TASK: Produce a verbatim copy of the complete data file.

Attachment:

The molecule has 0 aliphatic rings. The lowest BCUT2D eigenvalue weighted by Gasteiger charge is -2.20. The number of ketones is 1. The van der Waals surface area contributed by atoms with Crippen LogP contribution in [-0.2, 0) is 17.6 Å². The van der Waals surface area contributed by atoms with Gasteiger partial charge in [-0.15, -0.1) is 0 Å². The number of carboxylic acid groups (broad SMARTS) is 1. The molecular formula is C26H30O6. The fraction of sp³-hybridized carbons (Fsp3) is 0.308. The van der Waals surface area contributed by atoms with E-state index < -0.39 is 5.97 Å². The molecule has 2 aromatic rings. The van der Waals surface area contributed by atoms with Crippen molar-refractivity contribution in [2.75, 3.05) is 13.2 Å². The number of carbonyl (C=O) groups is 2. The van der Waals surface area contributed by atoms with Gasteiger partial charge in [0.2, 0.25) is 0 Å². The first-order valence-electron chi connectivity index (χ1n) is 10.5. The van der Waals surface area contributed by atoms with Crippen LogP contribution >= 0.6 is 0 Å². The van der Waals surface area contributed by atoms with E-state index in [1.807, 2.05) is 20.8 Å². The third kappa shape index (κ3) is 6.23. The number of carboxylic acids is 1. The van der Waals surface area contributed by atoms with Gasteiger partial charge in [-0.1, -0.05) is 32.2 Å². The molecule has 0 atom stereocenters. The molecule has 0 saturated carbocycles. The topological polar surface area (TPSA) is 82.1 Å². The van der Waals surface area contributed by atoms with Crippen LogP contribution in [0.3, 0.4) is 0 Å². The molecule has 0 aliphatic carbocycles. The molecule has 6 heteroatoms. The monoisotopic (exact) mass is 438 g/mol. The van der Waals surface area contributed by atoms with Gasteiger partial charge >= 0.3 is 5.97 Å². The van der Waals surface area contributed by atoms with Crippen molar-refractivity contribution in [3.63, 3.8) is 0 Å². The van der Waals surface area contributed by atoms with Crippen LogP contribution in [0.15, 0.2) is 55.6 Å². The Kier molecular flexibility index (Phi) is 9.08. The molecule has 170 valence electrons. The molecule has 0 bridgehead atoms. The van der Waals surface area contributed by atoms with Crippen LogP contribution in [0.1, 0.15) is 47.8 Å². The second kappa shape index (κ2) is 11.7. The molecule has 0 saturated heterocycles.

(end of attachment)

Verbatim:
The molecule has 0 aliphatic rings. The lowest BCUT2D eigenvalue weighted by Gasteiger charge is -2.20. The number of ketones is 1. The van der Waals surface area contributed by atoms with Crippen LogP contribution in [-0.2, 0) is 17.6 Å². The van der Waals surface area contributed by atoms with Gasteiger partial charge in [-0.15, -0.1) is 0 Å². The number of carboxylic acid groups (broad SMARTS) is 1. The molecular formula is C26H30O6. The fraction of sp³-hybridized carbons (Fsp3) is 0.308. The van der Waals surface area contributed by atoms with E-state index < -0.39 is 5.97 Å². The molecule has 2 aromatic rings. The van der Waals surface area contributed by atoms with Crippen molar-refractivity contribution in [2.75, 3.05) is 13.2 Å². The number of carbonyl (C=O) groups is 2. The van der Waals surface area contributed by atoms with Gasteiger partial charge in [0.2, 0.25) is 0 Å². The first-order valence-electron chi connectivity index (χ1n) is 10.5. The van der Waals surface area contributed by atoms with Crippen LogP contribution >= 0.6 is 0 Å². The van der Waals surface area contributed by atoms with E-state index in [1.807, 2.05) is 20.8 Å². The third kappa shape index (κ3) is 6.23. The number of carboxylic acids is 1. The van der Waals surface area contributed by atoms with Gasteiger partial charge in [-0.1, -0.05) is 32.2 Å². The molecule has 0 atom stereocenters. The molecule has 0 saturated carbocycles. The topological polar surface area (TPSA) is 82.1 Å². The van der Waals surface area contributed by atoms with Crippen LogP contribution in [0.3, 0.4) is 0 Å². The molecule has 0 aliphatic carbocycles. The molecule has 6 heteroatoms. The monoisotopic (exact) mass is 438 g/mol. The van der Waals surface area contributed by atoms with Gasteiger partial charge >= 0.3 is 5.97 Å². The van der Waals surface area contributed by atoms with Crippen molar-refractivity contribution in [3.63, 3.8) is 0 Å². The van der Waals surface area contributed by atoms with Crippen LogP contribution in [0.15, 0.2) is 55.6 Å². The Kier molecular flexibility index (Phi) is 9.08. The molecule has 170 valence electrons. The molecule has 0 bridgehead atoms. The van der Waals surface area contributed by atoms with Crippen LogP contribution in [0.1, 0.15) is 47.8 Å². The second kappa shape index (κ2) is 11.7. The molecule has 0 saturated heterocycles.